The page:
Even so, total private insurance enrollment after the first month of the health care rollout was only about one-fifth what the administration had expected during that time period.

Enrollment numbers totaled 106,185. A Sept. 5 administration estimate had projected that 494,620 people would enroll in the first month.

Health and Human Services Secretary Kathleen Sebelius says she expects things to improve.

THIS IS A BREAKING NEWS UPDATE. Check back soon for further information. AP's earlier story is below.

After weeks of criticism over the balky rollout of the health care sign-up website, the Obama administration is releasing figures on how many people have successfully enrolled through the new federal insurance exchanges.

In advance, officials are lowering expectations for the numbers, given the widespread technical issues that have hampered the website since its Oct. 1 launch.

The tightly held numbers being released Wednesday are believed to amount to only a small fraction of the nearly 500,000 initial sign-ups that administration officials had projected before the healthcare.gov site went live.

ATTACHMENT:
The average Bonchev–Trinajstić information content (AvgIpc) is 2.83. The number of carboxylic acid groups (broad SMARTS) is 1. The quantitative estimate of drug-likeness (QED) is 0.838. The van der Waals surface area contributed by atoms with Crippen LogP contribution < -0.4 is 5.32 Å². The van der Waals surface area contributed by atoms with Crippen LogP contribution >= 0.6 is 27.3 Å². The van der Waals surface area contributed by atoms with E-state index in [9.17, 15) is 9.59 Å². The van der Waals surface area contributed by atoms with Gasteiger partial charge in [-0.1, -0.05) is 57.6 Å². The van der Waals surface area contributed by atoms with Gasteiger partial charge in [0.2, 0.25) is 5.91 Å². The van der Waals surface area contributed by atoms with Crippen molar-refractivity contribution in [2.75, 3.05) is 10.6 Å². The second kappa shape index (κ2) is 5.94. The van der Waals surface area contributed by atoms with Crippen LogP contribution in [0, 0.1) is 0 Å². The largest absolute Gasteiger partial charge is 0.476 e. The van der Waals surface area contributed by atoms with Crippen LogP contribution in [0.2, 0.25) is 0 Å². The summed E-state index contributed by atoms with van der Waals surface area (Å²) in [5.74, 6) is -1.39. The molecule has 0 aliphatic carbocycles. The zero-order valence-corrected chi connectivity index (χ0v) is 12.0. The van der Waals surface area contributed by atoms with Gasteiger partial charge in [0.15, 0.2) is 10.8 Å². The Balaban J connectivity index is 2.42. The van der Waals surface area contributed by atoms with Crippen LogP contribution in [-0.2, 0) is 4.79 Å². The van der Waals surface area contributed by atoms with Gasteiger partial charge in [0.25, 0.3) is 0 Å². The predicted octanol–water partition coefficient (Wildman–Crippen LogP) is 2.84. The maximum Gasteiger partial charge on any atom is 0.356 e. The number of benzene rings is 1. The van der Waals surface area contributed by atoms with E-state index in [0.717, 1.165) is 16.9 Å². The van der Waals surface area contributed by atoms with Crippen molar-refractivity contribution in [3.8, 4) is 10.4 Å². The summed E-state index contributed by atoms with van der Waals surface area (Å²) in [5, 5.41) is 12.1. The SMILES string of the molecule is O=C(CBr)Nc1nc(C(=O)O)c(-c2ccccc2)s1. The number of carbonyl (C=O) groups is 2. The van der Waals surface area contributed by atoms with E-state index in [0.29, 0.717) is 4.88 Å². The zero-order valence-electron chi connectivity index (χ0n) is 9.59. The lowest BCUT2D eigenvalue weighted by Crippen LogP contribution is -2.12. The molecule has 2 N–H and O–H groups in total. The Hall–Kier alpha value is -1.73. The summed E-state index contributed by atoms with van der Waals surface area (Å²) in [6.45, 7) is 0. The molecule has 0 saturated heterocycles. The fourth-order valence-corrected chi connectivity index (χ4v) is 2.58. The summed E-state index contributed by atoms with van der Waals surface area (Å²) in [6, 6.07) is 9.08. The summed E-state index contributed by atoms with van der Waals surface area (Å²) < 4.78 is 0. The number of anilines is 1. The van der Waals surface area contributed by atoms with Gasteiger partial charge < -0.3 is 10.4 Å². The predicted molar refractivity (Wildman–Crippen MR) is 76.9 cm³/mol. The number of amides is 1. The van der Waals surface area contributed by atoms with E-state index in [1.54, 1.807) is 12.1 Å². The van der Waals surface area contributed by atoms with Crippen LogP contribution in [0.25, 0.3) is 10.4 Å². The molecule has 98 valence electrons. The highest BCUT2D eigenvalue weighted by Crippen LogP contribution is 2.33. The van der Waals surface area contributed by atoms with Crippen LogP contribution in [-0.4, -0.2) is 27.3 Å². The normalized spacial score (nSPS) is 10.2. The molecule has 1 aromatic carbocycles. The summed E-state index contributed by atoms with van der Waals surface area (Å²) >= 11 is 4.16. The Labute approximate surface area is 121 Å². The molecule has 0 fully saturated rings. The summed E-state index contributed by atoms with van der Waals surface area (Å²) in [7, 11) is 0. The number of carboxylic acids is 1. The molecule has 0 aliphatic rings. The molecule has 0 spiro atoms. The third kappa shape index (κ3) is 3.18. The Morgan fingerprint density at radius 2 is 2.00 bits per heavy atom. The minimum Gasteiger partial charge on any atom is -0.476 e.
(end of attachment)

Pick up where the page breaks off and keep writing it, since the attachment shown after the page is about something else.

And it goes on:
The figures are expected to cover sign-ups that occurred in October, the first month of the six-month enrollment window. Officials say they expect enrollment to be heavier toward the end of that period.

The announcement was coming as congressional investigators held hearings into the technical issues behind the dysfunctional rollout of the website. Rep. Darrell Issa, R-Calif., chairman of the House Oversight and Government Reform Committee, had a long list of issues: insufficient testing, possible security flaws, design shortcomings - even allegations of political meddling.